We’re not creating conventional or monocultural retail structures. We’re creating flexible, mixed-use buildings that overlap with people’s requirements in other areas of life, which in turn lays the foundations for great public realm. In fact, mixed-use is the key; in dense city environments, integrated developments that blend residential, retail, office space and amenities provide an excellent solution for modern urban living.

In Ahmedabad, for example, we’ve created a premier mixed-use destination merging high-end residential with retail and corporate, using exposed concrete as a nod to local traditions and craftsmanship. Meanwhile in Noida, our Supernova project will blend green living with luxury modern conveniences to create North India’s tallest mixed-use development. And in New Delhi, we’ve integrated cinema, retail and residential to create the capital’s most luxurious and dynamic mall experiences – The Chanakya, which embodies our efforts to delight consumers with totally unique facilities and experiences, while maximising value for our clients. 

You’ve been working with Indian clients now for a number of years, what would you say drives that interest?

Our international exposure and experience is a real asset in India. Indian clients and developers are very well travelled. They have a global outlook. And they’re keen to tailor international best practice and successful development models to the Indian market. For this reason, they’re often excited by our future-focused research and international approach.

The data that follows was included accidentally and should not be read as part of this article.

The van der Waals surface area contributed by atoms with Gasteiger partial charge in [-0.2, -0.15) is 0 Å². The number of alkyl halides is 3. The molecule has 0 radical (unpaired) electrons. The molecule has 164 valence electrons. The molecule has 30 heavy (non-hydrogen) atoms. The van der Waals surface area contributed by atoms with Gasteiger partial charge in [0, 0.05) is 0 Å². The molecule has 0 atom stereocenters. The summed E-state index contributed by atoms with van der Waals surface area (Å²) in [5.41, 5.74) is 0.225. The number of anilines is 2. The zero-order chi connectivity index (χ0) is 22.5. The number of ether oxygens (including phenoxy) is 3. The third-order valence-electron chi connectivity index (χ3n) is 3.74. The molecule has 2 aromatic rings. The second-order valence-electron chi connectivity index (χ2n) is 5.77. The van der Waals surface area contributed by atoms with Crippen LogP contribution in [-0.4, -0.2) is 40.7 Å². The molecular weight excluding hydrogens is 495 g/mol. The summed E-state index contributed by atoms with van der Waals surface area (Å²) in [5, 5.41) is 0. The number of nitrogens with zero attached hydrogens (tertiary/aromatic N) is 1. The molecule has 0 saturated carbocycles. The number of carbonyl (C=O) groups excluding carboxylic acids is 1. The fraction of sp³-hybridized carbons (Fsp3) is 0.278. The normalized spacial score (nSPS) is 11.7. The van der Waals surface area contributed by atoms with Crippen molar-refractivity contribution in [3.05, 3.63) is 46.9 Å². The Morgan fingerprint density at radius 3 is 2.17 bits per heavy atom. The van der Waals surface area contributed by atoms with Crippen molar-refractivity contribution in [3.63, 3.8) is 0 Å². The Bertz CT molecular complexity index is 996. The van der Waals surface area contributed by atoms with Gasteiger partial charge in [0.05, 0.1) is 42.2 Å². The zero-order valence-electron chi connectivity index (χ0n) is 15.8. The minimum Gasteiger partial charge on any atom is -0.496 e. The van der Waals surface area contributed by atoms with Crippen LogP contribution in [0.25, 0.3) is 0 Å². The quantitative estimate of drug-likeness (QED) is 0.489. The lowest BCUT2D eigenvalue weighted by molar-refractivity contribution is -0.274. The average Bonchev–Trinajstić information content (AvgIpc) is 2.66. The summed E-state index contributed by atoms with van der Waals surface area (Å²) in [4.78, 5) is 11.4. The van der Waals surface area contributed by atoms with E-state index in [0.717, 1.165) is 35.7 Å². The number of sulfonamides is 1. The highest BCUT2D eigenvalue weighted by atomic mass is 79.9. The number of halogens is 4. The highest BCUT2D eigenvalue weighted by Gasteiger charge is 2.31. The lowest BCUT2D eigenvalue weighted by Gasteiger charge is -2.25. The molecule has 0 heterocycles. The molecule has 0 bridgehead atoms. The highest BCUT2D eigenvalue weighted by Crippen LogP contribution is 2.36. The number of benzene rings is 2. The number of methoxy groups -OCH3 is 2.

Our work in Asia-Pacific and Europe is particularly relevant, especially where we’ve embraced external space and landscape. There are a lot of internally facing formats in India, so projects from our portfolio that leverage outdoor environments – such as the Beach and City Walk in Dubai – are really popular with our clients. Our work on ICONSIAM in Bangkok, with its local focus and cultural design cues, is also very relevant, as is ION Orchard in Singapore, which is an exemplar in managing a tight, mixed-use site, while integrating high transit footfall. 

As international design consultants, we offer an experiential placemaking capability that’s unique in India. We think beyond single sectors to provide a whole programme of uses, with different ways of bringing these uses – and, in the process, communities – together. In this way, we aim to create iconic destinations that will continue to enrich people’s lives, create value, and shape sustainable urban environments in this young and fast-evolving retail market.